Yesterday we visited K.A. Almgrens silk mill on Södermalm in Stockholm. We learned about the history of Jaquard’s invention from year 1804 and how the machine ended up in Sweden, how silk is made and and that a silk thread is 0,02 mm. That’s thin.
In the middle ages the silk came to Sweden from Asia via Lübeck, Hamburg and Bremen. And there is even findings of silk before that, in Birka (the Viking city near Stockholm) there is findings of silk in more than 50 graves.
This fragment is from China and found in a grave of a wealthy man in Birka, dated 10th century.
When fully grown the larvae begin spinning their cocoons, that takes 4 days and silk fibres are formed from a protein from the larva’s silk glands. When the cocoons is finished the silk reeling can begin after the silk fibres is dissolved in hot water.
The silk threads are so shiny and luminous!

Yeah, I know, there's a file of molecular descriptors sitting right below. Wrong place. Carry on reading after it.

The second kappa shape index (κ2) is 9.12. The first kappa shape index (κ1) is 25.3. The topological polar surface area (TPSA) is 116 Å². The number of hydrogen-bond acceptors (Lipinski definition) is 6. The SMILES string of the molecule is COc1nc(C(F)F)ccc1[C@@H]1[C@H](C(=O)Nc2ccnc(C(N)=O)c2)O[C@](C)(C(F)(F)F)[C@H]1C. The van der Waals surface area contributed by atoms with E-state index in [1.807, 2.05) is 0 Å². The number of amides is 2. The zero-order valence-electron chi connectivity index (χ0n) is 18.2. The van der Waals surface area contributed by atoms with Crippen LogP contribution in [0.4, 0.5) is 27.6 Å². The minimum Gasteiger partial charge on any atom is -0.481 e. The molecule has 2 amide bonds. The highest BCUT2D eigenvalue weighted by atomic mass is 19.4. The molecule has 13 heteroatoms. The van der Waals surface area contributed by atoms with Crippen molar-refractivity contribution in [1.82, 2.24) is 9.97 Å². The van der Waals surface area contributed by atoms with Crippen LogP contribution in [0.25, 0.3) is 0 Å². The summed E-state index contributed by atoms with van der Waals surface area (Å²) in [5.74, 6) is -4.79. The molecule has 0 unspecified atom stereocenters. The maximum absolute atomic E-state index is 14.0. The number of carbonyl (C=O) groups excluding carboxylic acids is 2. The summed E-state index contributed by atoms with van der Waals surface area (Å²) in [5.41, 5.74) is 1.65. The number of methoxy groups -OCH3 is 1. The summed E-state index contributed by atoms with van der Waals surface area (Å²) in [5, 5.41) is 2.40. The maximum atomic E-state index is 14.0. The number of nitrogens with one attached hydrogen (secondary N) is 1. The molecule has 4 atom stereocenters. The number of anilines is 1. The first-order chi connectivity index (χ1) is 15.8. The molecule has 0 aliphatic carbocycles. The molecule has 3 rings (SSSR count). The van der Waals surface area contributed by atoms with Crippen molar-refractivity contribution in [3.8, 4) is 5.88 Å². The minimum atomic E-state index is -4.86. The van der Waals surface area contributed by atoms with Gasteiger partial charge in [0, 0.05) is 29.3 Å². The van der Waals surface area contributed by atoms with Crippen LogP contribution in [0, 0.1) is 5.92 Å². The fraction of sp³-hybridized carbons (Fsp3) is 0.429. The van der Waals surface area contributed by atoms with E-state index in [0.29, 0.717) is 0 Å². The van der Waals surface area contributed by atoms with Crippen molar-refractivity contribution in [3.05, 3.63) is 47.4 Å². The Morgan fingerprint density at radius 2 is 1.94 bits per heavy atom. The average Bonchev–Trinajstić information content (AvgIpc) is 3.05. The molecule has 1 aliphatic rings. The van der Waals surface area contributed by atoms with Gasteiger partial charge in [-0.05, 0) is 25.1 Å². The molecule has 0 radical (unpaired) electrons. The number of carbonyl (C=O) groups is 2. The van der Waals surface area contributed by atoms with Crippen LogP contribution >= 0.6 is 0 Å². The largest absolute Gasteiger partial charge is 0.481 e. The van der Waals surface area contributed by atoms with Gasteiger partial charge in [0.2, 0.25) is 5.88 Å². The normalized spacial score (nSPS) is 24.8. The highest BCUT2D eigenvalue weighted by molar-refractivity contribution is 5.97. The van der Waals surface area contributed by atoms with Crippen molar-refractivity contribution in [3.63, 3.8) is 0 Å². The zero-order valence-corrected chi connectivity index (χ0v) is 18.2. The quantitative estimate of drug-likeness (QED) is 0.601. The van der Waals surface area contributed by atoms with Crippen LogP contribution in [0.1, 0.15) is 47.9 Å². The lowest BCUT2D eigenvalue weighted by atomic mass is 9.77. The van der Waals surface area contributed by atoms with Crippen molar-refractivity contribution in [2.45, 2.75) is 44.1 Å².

These patterned silks makes me want to do a lot if Italian renaissance gowns..The sheen in the fabrics is amazing and even though the jacquard technique is later then the periods I work within, the quality’s of silk is the same, soft, shiny and beautiful and it offers a lot of inspiration!
The guide was very good accept that she said that before the 17th century everyone was dressed in animal skins.. We had to mention linen and wool and that people had woven fabrics long before the silks in the baroque era.
I leave you here in the candy store of silk and if you want a quick lesson in medieval fabrics and silk visit the Medievalist 5 minute fabric guide!